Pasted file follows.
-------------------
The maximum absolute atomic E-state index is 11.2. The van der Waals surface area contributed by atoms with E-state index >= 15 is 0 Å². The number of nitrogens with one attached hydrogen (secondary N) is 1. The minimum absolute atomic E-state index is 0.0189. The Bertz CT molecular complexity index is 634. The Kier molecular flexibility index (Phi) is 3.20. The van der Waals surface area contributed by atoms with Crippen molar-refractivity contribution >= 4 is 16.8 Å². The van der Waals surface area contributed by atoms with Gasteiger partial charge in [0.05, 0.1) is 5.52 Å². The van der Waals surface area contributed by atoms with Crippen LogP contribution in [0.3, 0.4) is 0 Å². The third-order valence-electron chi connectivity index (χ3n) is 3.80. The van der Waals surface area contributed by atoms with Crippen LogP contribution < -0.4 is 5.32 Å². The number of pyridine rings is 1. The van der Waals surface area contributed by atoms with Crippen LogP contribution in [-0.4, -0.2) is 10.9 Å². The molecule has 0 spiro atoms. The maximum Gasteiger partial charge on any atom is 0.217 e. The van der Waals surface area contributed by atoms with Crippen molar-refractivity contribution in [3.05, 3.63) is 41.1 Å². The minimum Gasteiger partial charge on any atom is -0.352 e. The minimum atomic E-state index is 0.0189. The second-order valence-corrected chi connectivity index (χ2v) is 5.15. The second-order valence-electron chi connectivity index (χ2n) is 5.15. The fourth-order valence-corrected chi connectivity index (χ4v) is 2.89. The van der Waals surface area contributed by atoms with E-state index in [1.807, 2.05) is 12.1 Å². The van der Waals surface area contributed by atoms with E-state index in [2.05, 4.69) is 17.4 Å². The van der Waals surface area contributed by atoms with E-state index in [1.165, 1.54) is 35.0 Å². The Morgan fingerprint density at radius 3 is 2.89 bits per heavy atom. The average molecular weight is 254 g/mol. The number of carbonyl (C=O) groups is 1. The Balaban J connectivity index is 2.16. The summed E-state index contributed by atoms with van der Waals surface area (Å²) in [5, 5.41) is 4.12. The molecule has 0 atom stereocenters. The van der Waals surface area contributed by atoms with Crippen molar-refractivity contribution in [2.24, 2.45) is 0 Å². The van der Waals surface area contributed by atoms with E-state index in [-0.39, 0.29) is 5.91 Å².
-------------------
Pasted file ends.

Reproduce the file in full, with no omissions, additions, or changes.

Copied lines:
The maximum absolute atomic E-state index is 11.2. The van der Waals surface area contributed by atoms with E-state index >= 15 is 0 Å². The number of nitrogens with one attached hydrogen (secondary N) is 1. The minimum absolute atomic E-state index is 0.0189. The Bertz CT molecular complexity index is 634. The Kier molecular flexibility index (Phi) is 3.20. The van der Waals surface area contributed by atoms with Crippen molar-refractivity contribution >= 4 is 16.8 Å². The van der Waals surface area contributed by atoms with Gasteiger partial charge in [0.05, 0.1) is 5.52 Å². The van der Waals surface area contributed by atoms with Crippen LogP contribution in [0.3, 0.4) is 0 Å². The third-order valence-electron chi connectivity index (χ3n) is 3.80. The van der Waals surface area contributed by atoms with Crippen LogP contribution < -0.4 is 5.32 Å². The number of pyridine rings is 1. The van der Waals surface area contributed by atoms with Crippen LogP contribution in [-0.4, -0.2) is 10.9 Å². The molecule has 0 spiro atoms. The maximum Gasteiger partial charge on any atom is 0.217 e. The van der Waals surface area contributed by atoms with Crippen molar-refractivity contribution in [3.05, 3.63) is 41.1 Å². The minimum Gasteiger partial charge on any atom is -0.352 e. The minimum atomic E-state index is 0.0189. The second-order valence-corrected chi connectivity index (χ2v) is 5.15. The second-order valence-electron chi connectivity index (χ2n) is 5.15. The fourth-order valence-corrected chi connectivity index (χ4v) is 2.89. The van der Waals surface area contributed by atoms with E-state index in [1.807, 2.05) is 12.1 Å². The van der Waals surface area contributed by atoms with E-state index in [2.05, 4.69) is 17.4 Å². The van der Waals surface area contributed by atoms with E-state index in [1.165, 1.54) is 35.0 Å². The Morgan fingerprint density at radius 3 is 2.89 bits per heavy atom. The average molecular weight is 254 g/mol. The number of carbonyl (C=O) groups is 1. The Balaban J connectivity index is 2.16. The summed E-state index contributed by atoms with van der Waals surface area (Å²) in [5, 5.41) is 4.12. The molecule has 0 atom stereocenters. The van der Waals surface area contributed by atoms with Crippen molar-refractivity contribution in [2.24, 2.45) is 0 Å². The van der Waals surface area contributed by atoms with E-state index in [-0.39, 0.29) is 5.91 Å².